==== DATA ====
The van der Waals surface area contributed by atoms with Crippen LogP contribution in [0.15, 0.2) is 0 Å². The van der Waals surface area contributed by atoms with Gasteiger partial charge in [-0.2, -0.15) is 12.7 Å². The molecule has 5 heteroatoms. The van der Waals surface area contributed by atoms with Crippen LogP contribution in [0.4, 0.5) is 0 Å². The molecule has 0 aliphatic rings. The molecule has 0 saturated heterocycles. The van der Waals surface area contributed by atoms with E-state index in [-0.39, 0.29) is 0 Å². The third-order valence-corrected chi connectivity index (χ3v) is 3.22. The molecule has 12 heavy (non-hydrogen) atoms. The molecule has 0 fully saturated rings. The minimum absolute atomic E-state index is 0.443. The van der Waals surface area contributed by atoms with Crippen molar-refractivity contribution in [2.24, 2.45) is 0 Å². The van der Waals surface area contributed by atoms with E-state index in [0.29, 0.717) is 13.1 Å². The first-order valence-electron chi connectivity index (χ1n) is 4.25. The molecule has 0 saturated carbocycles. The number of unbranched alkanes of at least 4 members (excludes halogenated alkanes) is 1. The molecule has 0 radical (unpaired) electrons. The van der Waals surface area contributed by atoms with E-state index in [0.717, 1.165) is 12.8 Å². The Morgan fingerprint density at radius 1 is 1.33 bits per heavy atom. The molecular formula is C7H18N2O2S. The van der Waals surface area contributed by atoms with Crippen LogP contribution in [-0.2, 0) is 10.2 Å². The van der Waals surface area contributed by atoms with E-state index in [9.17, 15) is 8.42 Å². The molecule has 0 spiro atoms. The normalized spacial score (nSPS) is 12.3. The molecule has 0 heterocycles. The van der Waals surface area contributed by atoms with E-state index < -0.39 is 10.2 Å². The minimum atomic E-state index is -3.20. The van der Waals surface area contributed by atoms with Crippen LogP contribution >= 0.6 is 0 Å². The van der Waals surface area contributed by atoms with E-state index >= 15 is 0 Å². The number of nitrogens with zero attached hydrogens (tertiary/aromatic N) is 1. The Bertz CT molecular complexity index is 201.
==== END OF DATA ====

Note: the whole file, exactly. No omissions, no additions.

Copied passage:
The van der Waals surface area contributed by atoms with Crippen LogP contribution in [0.15, 0.2) is 0 Å². The van der Waals surface area contributed by atoms with Gasteiger partial charge in [-0.2, -0.15) is 12.7 Å². The molecule has 5 heteroatoms. The van der Waals surface area contributed by atoms with Crippen LogP contribution in [0.4, 0.5) is 0 Å². The molecule has 0 aliphatic rings. The molecule has 0 saturated heterocycles. The van der Waals surface area contributed by atoms with E-state index in [-0.39, 0.29) is 0 Å². The third-order valence-corrected chi connectivity index (χ3v) is 3.22. The molecule has 12 heavy (non-hydrogen) atoms. The molecule has 0 fully saturated rings. The minimum absolute atomic E-state index is 0.443. The van der Waals surface area contributed by atoms with Crippen molar-refractivity contribution in [2.24, 2.45) is 0 Å². The van der Waals surface area contributed by atoms with E-state index in [0.29, 0.717) is 13.1 Å². The first-order valence-electron chi connectivity index (χ1n) is 4.25. The molecule has 0 saturated carbocycles. The number of unbranched alkanes of at least 4 members (excludes halogenated alkanes) is 1. The molecule has 0 radical (unpaired) electrons. The van der Waals surface area contributed by atoms with E-state index in [0.717, 1.165) is 12.8 Å². The Morgan fingerprint density at radius 1 is 1.33 bits per heavy atom. The molecular formula is C7H18N2O2S. The van der Waals surface area contributed by atoms with Crippen LogP contribution in [-0.2, 0) is 10.2 Å². The van der Waals surface area contributed by atoms with E-state index in [9.17, 15) is 8.42 Å². The molecule has 0 spiro atoms. The normalized spacial score (nSPS) is 12.3. The molecule has 0 heterocycles. The van der Waals surface area contributed by atoms with E-state index < -0.39 is 10.2 Å². The minimum atomic E-state index is -3.20. The van der Waals surface area contributed by atoms with Crippen LogP contribution >= 0.6 is 0 Å². The van der Waals surface area contributed by atoms with E-state index >= 15 is 0 Å². The number of nitrogens with zero attached hydrogens (tertiary/aromatic N) is 1. The Bertz CT molecular complexity index is 201.